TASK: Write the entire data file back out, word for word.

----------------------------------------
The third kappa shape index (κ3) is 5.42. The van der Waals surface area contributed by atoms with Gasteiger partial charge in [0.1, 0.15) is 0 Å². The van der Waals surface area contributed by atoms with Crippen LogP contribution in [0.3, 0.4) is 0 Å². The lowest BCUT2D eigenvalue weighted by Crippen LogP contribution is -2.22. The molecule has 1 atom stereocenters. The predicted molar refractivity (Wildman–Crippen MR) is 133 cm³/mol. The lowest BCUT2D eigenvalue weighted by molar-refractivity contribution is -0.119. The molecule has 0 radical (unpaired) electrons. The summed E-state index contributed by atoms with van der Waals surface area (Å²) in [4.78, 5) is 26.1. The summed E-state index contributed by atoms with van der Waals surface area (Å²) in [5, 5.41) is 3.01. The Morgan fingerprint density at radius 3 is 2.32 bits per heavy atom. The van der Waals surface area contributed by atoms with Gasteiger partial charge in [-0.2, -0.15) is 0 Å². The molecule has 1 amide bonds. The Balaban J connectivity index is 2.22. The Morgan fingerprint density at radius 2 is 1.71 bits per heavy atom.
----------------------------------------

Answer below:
The third kappa shape index (κ3) is 5.42. The van der Waals surface area contributed by atoms with Gasteiger partial charge in [0.1, 0.15) is 0 Å². The van der Waals surface area contributed by atoms with Crippen LogP contribution in [0.3, 0.4) is 0 Å². The lowest BCUT2D eigenvalue weighted by Crippen LogP contribution is -2.22. The molecule has 1 atom stereocenters. The predicted molar refractivity (Wildman–Crippen MR) is 133 cm³/mol. The lowest BCUT2D eigenvalue weighted by molar-refractivity contribution is -0.119. The molecule has 0 radical (unpaired) electrons. The summed E-state index contributed by atoms with van der Waals surface area (Å²) in [4.78, 5) is 26.1. The summed E-state index contributed by atoms with van der Waals surface area (Å²) in [5, 5.41) is 3.01. The Morgan fingerprint density at radius 3 is 2.32 bits per heavy atom. The van der Waals surface area contributed by atoms with Gasteiger partial charge in [-0.2, -0.15) is 0 Å². The molecule has 1 amide bonds. The Balaban J connectivity index is 2.22. The Morgan fingerprint density at radius 2 is 1.71 bits per heavy atom.